Before Abstract, designers used to work with Dropbox, Google Cloud or any other cloud service. Files would get overwritten or lost.
When I started to learn how to code, I learned GIT. It was incredible to see how developers organise their code and keep a good track over what happens.
Luckily, the design tools are progressing at such rate that we too can start organising our sketch files using GIT techniques with branches, commits and more.
I cannot tell you how many hours we saved at our NFQ design team just by taking the best practices from the development world.
Today we will share what works for us so you could start doing it too.
Note: This is not a paid ad. This a tool that provided us a lot of value.
⚡️ Brief introduction to GIT
If you are well versed with GIT, you can close this article right now. I am not going to tell you anything new. However, if you are new to version control, this article will give some helpful tips and tricks to start.
Why version control is useful and why should you care?
- If you accidentally delete your design. Git can help you get them back.
- If you break something, GIT can help you revert to the previous iteration.
- Hundreds of people can work on the same design file without any conflict. GIT tracks all of the changes.
3 terms you need to learn first
Before we begin into the juicy stuff, there’s some basic GIT terminology we have to understand first.
Branch — Imagine a drawer where your designs are kept. The drawer is organised into layers of smaller drawers. One is style guide drawer. Other is an illustration drawer. This basically a branch. A project can have unlimited branches or drawers where you place specific files. It’s a way to organise your stuff into separate sections. Why is it called a branch then you ask? Well, the idea is that you can’t create new branches from existing ones. Thus branching out deeper like a tree. However, it’s not recommended to go more than 2 levels deep. It can get really confusing afterwards.
A commit — To take the drawer analogy. You open the drawer. Work on the project. Now you want to put it back so you yourself or other people could find it. An action where you upload your newest design to GIT is called a commit. You commit that design.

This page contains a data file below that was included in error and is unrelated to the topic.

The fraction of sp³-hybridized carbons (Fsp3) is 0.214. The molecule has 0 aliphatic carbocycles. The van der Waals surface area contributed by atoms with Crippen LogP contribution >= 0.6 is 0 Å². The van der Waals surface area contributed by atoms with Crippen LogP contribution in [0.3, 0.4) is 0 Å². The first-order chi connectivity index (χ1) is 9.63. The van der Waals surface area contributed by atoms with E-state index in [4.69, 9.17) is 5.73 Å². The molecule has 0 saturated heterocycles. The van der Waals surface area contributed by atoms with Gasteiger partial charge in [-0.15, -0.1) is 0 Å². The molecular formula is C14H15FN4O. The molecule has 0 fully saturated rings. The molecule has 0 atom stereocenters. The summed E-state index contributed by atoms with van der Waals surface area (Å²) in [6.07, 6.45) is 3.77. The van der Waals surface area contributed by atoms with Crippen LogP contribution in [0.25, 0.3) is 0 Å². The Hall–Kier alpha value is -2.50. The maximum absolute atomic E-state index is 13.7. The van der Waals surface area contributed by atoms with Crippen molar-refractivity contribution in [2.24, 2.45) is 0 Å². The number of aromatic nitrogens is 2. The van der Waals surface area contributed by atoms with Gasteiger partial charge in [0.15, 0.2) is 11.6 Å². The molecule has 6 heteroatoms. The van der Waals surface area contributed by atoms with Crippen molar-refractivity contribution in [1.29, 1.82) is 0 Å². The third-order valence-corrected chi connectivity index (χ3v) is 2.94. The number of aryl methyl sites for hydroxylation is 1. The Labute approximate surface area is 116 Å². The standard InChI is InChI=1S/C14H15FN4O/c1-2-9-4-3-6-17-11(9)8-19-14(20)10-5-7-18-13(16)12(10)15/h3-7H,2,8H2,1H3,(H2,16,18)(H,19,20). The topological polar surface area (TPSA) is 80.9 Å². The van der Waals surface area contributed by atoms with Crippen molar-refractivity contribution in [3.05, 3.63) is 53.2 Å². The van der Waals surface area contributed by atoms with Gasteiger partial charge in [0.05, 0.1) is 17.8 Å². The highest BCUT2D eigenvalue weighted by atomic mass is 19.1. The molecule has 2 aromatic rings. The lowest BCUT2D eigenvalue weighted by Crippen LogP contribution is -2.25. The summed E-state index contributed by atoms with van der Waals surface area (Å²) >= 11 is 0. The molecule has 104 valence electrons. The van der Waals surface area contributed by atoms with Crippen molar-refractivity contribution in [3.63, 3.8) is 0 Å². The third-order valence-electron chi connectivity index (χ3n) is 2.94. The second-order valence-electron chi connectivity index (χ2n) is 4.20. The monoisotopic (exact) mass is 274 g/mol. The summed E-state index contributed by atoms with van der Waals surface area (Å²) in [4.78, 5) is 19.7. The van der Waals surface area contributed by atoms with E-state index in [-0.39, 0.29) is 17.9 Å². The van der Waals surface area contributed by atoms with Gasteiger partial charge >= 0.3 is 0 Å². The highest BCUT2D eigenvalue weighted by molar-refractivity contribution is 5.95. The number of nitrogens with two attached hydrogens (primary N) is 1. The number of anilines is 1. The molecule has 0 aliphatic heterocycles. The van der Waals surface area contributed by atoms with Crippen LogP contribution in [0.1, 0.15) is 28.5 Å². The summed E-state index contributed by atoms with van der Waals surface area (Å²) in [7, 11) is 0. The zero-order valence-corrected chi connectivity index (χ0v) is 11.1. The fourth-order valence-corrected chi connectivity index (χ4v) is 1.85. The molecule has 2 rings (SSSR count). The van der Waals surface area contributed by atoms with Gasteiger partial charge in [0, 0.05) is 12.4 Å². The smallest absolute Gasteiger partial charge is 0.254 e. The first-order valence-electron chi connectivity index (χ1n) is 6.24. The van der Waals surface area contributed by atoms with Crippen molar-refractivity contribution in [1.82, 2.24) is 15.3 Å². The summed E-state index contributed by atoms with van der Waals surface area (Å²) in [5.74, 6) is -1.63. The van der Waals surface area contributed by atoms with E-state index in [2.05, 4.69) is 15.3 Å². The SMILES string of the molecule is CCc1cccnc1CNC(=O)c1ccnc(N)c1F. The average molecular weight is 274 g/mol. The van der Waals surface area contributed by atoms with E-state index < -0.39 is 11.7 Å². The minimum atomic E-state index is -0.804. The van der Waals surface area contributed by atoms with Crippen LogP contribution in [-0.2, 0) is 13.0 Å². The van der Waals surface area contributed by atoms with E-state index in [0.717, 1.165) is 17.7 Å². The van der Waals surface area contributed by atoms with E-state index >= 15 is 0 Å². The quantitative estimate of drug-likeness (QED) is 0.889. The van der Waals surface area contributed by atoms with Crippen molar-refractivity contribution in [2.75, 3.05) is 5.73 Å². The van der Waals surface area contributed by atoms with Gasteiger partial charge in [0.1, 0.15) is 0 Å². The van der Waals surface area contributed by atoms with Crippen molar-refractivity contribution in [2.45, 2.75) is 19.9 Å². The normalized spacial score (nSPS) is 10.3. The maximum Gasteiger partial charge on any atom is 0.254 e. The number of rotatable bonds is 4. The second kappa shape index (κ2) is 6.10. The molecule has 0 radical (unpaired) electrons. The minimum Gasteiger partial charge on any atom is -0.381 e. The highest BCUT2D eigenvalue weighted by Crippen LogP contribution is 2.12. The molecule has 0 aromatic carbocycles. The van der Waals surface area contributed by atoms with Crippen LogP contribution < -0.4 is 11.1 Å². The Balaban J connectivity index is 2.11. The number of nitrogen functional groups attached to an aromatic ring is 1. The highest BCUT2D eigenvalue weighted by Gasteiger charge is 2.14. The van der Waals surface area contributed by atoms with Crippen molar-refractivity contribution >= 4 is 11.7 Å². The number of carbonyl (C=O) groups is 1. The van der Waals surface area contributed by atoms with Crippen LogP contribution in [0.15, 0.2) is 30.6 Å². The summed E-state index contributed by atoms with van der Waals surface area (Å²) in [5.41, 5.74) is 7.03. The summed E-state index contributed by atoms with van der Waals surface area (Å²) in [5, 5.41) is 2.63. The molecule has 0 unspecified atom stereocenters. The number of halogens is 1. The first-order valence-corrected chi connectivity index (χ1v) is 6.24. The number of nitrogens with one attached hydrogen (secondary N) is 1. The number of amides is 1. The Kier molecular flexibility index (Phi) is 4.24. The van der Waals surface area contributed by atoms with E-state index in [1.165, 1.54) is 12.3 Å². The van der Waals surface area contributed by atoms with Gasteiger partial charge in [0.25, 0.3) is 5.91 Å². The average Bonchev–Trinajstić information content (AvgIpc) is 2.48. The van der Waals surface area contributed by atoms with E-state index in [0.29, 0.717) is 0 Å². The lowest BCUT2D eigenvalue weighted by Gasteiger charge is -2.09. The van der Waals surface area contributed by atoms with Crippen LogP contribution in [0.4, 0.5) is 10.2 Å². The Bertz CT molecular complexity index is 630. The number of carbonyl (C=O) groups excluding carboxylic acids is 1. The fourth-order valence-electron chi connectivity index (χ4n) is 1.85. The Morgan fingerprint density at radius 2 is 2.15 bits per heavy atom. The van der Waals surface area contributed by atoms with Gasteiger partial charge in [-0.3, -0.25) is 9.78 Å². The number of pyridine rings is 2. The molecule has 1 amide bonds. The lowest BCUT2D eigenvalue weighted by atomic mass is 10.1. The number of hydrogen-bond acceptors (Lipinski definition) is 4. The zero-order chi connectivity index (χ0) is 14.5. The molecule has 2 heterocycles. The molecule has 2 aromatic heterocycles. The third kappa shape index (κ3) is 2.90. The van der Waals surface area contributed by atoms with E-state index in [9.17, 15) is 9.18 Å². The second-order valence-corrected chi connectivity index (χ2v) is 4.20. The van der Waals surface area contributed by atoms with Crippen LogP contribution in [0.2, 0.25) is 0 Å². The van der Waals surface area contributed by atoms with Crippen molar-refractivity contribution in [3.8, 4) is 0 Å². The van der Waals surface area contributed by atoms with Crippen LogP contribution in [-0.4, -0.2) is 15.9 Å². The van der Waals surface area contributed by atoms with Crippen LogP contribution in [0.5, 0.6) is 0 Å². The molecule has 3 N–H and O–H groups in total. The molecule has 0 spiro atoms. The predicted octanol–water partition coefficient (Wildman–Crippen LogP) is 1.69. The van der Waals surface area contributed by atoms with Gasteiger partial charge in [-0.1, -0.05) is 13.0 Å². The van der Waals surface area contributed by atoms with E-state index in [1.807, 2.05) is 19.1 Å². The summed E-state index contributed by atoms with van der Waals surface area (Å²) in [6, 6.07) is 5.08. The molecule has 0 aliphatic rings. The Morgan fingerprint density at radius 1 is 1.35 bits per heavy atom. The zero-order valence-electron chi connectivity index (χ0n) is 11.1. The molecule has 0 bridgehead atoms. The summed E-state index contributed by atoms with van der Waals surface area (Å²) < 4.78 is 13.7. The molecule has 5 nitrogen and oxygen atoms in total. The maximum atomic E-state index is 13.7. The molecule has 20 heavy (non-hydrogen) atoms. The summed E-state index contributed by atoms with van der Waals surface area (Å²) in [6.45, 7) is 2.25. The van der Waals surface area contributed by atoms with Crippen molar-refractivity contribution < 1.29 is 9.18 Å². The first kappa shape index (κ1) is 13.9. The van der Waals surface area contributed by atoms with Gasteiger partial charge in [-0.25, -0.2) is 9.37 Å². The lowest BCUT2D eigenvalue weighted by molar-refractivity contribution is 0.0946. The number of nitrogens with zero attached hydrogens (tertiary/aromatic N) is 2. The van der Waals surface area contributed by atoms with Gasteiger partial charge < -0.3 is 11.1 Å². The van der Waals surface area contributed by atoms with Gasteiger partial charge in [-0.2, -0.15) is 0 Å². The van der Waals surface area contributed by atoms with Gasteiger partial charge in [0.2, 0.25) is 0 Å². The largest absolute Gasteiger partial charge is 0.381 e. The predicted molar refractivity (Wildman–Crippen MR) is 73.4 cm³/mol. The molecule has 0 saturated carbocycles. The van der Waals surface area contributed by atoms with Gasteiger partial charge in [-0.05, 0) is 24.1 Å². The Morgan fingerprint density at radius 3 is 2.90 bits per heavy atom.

GIT conflict — GIT allows multiple people to work with the same design from the same drawer or branch. It’s a smart system that tracks every change that happens and then merges all of them into one file without anything being lost. Image 5 people work on the same drawing. Then, just by putting them together it magically merges into one paper design with all of your work put together. Amazing! Click here if you want to read more about branches.
HOLD UP! Sometimes the magic trick doesn’t work. And there is a conflict in the file. Git shows two conflicting versions and asks which one should I save to the cloud? You have to make a decision which part of the design to keep and which to discard. This doesn’t happen often, though.
How we name our branches
Naming branches is very important, because that will tell other team members in what drawer which things are.
Our naming tree is inspired by Git Flow and looks like this:
Feature branch — If you are working on something new. You create a branch with a feature prefix. For example feature/profile-page or feature/about-page and so on. Feature branches tell other team members who are working on which part.
Hotfix branch — If you need to make a quick fix. You create a hotfix branch from Master.
Export branch — Any tasks dedicated to exporting assets should be created with an export prefix. For example: export/about-page.
How do 2 people work on the same branch?
We try to create our own separate feature branches for the things we are working on. However, there are times where we have to jump into someone’s project and export something. Or quickly patch something up. The abstract does not allow to work on the same branch. You have to create a new one.
Therefore, we allow creating either a hotfix or export branch from the existing branch itself. Check the photo above for reference. We never go more than 2 levels deep with branches.
When I finish working on either the feature, hotfix or any other branch. I merge it to master and archive it. In our design team, there’s always a dedicated person who looks after that projects do not get congested with unarchived branches.
Design or software projects are usually collaborative. They take months sometimes years to fully design and develop. They are also touched by several people along the way. Therefore, good communication/documentation is key.
Commit messages is one of the ways to create good documentation without much overhead. If they are written well.
When we write commit messages, we tend to fall into this trap that we are the only ones who will be looking at this project. No one will read these commit messages. WRONG. Imagine a scenario where someone opens your project 2 years down the line and wants to understand why you made that design decision and add that specific solution. How will the person do that?
A good commit message should have 2 things:
- In the title write what you worked on.
- In the description explain why. Why did you make this design decision? The specific the better.
Bad commit message:
What icon? Where? Why did you even fix that icon? See how many question this commit message raises?
Good commit message:
From the get go I can see that someone has made illustration for a blog post. I then see that they were made to explain how GIT works. Much better.
I absolutely love Abstract and how it introduces GIT to the design community. No more lost files. No more overwritten files. No more head scratching on why things were made that way.
Most of the techniques I laid out are not new. Developers have been using them for years. At NFQ Design team, we bridged that gap with design version control and took over the best practices.
I will leave you with this: